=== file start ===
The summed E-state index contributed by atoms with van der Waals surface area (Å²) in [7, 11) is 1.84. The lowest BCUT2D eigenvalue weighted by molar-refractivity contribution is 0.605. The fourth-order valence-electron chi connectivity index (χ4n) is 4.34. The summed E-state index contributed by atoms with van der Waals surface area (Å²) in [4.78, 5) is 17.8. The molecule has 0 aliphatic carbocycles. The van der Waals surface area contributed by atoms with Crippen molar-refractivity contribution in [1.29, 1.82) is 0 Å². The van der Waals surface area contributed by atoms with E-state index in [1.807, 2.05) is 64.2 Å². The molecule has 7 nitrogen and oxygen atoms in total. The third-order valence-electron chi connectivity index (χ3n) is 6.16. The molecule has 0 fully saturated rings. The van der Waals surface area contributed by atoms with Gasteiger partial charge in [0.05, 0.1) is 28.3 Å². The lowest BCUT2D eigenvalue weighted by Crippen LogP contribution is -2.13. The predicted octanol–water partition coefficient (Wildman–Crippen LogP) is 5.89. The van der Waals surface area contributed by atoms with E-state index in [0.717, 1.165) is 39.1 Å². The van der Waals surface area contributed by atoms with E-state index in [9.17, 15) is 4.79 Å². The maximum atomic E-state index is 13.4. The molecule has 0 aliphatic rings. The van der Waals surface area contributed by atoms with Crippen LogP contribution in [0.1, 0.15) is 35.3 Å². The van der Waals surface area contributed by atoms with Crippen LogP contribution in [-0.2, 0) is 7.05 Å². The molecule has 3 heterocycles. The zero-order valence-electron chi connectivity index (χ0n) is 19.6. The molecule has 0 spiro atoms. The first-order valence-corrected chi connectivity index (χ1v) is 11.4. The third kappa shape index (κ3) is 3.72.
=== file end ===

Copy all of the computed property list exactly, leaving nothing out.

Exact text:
The summed E-state index contributed by atoms with van der Waals surface area (Å²) in [7, 11) is 1.84. The lowest BCUT2D eigenvalue weighted by molar-refractivity contribution is 0.605. The fourth-order valence-electron chi connectivity index (χ4n) is 4.34. The summed E-state index contributed by atoms with van der Waals surface area (Å²) in [4.78, 5) is 17.8. The molecule has 0 aliphatic carbocycles. The van der Waals surface area contributed by atoms with Crippen molar-refractivity contribution in [1.29, 1.82) is 0 Å². The van der Waals surface area contributed by atoms with E-state index in [1.807, 2.05) is 64.2 Å². The molecule has 7 nitrogen and oxygen atoms in total. The third-order valence-electron chi connectivity index (χ3n) is 6.16. The molecule has 0 fully saturated rings. The van der Waals surface area contributed by atoms with Gasteiger partial charge in [0.05, 0.1) is 28.3 Å². The lowest BCUT2D eigenvalue weighted by Crippen LogP contribution is -2.13. The predicted octanol–water partition coefficient (Wildman–Crippen LogP) is 5.89. The van der Waals surface area contributed by atoms with E-state index in [0.717, 1.165) is 39.1 Å². The van der Waals surface area contributed by atoms with E-state index in [9.17, 15) is 4.79 Å². The maximum atomic E-state index is 13.4. The molecule has 0 aliphatic rings. The van der Waals surface area contributed by atoms with Crippen LogP contribution in [0.1, 0.15) is 35.3 Å². The van der Waals surface area contributed by atoms with Crippen LogP contribution in [-0.2, 0) is 7.05 Å². The molecule has 3 heterocycles. The zero-order valence-electron chi connectivity index (χ0n) is 19.6. The molecule has 0 spiro atoms. The first-order valence-corrected chi connectivity index (χ1v) is 11.4. The third kappa shape index (κ3) is 3.72.